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Encyclopedia > Andronikos III Palaiologos

Andronikos III Palaiologos or Andronicus III Palaeologus (Greek: Ανδρόνικος Γ' Παλαιολόγος) (March 25, 1297 - June 15, 1341) reigned as Byzantine emperor 13281341, after being rival emperor since 1321. Andronikos III was the son of Michael IX Palaiologos and Princess Rita of Armenia (renamed Maria). His maternal grandparents were King Leo IV of Armenia and Queen Keran of Armenia. March 25 is the 84th day of the year in the Gregorian calendar (85th in leap years). ... Events 8 January - Monaco gains independence. ... June 15 is the 166th day of the year in the Gregorian calendar (167th in leap years), with 199 days remaining. ... Events The Queens College, a constituent college of the University of Oxford, is founded. ... This is a list of Byzantine Emperors. ... Events Augustiner brew Munich May 1 - Treaty of Edinburgh-Northampton - England recognises Scotland as an independent nation after the Wars of Scottish Independence May 12 - Nicholas V is consecrated at St Peters Basilica in Rome by the bishop of Venice. ... Events The Queens College, a constituent college of the University of Oxford, is founded. ... Events Births September 29 - John of Artois, Count of Eu, French soldier (d. ... Michael IX Palaiologos or Palaeologus (Greek: Μιχαήλ Θ΄ Παλαιολόγος, MikhaÄ“l IX Palaiologos), (April 17, 1278–October 12, 1320), reigned as Byzantine co-emperor with full imperial style 1294/1295–1320. ... Rita of Armenia (born c. ... Leo (or Leon) IV of Armenia (1289-1307) was king of the Armenian Kingdom of Cilicia, ruling from 1303 to 1307, along with his uncle Hethum II. He was the son of Thoros III of Armenia and Margaret de Lusignan, daughter of King Hugh III of Cyprus. ... Portrait of King Levon and Queen Keran by Toros Roslin, 1250 Queen Keran of Armenia (died July 28, 1285) was the wife of Leo III of Armenia. ...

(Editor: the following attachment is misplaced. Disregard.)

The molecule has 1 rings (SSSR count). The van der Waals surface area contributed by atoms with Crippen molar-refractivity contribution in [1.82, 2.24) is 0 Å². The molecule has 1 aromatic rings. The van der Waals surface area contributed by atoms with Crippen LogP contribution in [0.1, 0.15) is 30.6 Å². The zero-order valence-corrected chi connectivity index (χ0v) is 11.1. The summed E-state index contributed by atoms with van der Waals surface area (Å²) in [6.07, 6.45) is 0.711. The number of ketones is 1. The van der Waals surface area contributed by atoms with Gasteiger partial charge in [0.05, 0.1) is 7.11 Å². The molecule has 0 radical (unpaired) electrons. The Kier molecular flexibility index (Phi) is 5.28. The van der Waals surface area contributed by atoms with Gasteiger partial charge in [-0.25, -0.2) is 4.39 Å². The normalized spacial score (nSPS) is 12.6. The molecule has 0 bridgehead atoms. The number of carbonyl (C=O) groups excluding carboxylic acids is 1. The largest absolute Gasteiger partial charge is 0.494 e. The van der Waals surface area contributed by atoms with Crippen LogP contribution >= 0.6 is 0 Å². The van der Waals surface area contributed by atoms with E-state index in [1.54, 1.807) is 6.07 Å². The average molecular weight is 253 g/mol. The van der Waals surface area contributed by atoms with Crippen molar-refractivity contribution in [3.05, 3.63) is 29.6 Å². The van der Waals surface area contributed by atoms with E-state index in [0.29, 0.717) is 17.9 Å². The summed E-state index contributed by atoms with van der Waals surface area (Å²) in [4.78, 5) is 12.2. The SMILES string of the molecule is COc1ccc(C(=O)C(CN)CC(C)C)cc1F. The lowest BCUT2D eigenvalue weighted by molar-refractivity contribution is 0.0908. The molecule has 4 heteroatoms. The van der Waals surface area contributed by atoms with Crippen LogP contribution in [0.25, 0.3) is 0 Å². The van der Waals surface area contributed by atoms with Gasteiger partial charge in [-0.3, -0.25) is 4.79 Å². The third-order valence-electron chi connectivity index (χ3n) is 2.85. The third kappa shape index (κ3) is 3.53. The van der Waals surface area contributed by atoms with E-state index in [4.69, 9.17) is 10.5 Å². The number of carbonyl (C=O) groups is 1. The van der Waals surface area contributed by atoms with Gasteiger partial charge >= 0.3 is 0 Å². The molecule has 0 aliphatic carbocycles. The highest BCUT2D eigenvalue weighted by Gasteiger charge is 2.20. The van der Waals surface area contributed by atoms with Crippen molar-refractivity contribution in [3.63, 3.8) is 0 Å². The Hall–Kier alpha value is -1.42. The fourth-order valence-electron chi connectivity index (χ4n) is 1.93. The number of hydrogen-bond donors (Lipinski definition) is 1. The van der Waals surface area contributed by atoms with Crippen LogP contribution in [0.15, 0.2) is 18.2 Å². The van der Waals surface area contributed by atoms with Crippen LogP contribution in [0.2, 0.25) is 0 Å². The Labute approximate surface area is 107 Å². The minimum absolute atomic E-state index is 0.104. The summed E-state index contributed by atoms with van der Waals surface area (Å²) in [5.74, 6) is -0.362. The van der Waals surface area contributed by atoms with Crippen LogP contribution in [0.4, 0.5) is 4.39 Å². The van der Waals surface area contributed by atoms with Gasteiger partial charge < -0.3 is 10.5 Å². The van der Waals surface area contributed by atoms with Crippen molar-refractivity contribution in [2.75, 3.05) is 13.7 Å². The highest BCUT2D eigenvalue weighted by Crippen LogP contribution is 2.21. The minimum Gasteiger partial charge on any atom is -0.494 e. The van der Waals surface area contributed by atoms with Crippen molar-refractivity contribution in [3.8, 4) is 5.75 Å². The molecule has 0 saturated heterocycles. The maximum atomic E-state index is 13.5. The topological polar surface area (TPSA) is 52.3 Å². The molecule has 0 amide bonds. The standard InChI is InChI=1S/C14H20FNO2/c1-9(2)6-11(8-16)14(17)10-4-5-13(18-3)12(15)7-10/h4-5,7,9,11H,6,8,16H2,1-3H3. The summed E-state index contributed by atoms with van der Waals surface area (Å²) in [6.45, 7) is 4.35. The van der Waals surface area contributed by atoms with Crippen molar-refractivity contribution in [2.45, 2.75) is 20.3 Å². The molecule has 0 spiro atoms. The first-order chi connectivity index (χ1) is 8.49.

Life